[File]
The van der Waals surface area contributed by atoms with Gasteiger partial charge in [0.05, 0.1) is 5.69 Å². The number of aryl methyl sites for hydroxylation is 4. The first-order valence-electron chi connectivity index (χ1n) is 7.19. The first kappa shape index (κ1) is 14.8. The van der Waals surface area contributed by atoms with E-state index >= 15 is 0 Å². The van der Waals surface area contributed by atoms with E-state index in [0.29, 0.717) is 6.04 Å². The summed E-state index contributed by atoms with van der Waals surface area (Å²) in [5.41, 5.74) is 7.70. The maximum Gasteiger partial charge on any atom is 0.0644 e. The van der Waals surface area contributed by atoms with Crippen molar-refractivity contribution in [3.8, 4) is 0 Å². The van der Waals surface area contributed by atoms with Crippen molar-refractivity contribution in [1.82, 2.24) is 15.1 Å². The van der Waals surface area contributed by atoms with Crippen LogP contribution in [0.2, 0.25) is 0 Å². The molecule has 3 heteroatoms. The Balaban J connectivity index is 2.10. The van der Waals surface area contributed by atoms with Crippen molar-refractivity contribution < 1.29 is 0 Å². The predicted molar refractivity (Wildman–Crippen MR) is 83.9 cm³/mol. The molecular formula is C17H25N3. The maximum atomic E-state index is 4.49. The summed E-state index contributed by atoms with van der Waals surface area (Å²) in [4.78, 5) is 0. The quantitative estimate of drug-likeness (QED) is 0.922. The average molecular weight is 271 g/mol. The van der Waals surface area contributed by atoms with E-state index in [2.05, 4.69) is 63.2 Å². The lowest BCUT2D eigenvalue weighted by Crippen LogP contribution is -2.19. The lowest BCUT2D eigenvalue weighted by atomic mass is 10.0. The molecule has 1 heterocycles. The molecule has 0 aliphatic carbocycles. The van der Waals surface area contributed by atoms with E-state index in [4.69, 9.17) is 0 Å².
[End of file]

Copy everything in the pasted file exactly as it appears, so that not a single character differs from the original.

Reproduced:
The van der Waals surface area contributed by atoms with Gasteiger partial charge in [0.05, 0.1) is 5.69 Å². The number of aryl methyl sites for hydroxylation is 4. The first-order valence-electron chi connectivity index (χ1n) is 7.19. The first kappa shape index (κ1) is 14.8. The van der Waals surface area contributed by atoms with E-state index >= 15 is 0 Å². The van der Waals surface area contributed by atoms with E-state index in [0.29, 0.717) is 6.04 Å². The summed E-state index contributed by atoms with van der Waals surface area (Å²) in [5.41, 5.74) is 7.70. The maximum Gasteiger partial charge on any atom is 0.0644 e. The van der Waals surface area contributed by atoms with Crippen molar-refractivity contribution in [3.8, 4) is 0 Å². The van der Waals surface area contributed by atoms with Crippen molar-refractivity contribution in [1.82, 2.24) is 15.1 Å². The van der Waals surface area contributed by atoms with Crippen LogP contribution in [0.2, 0.25) is 0 Å². The molecule has 3 heteroatoms. The Balaban J connectivity index is 2.10. The van der Waals surface area contributed by atoms with Crippen molar-refractivity contribution < 1.29 is 0 Å². The predicted molar refractivity (Wildman–Crippen MR) is 83.9 cm³/mol. The molecular formula is C17H25N3. The maximum atomic E-state index is 4.49. The summed E-state index contributed by atoms with van der Waals surface area (Å²) in [4.78, 5) is 0. The quantitative estimate of drug-likeness (QED) is 0.922. The average molecular weight is 271 g/mol. The van der Waals surface area contributed by atoms with E-state index in [2.05, 4.69) is 63.2 Å². The lowest BCUT2D eigenvalue weighted by Crippen LogP contribution is -2.19. The lowest BCUT2D eigenvalue weighted by atomic mass is 10.0. The molecule has 1 heterocycles. The molecule has 0 aliphatic carbocycles. The van der Waals surface area contributed by atoms with E-state index in [4.69, 9.17) is 0 Å².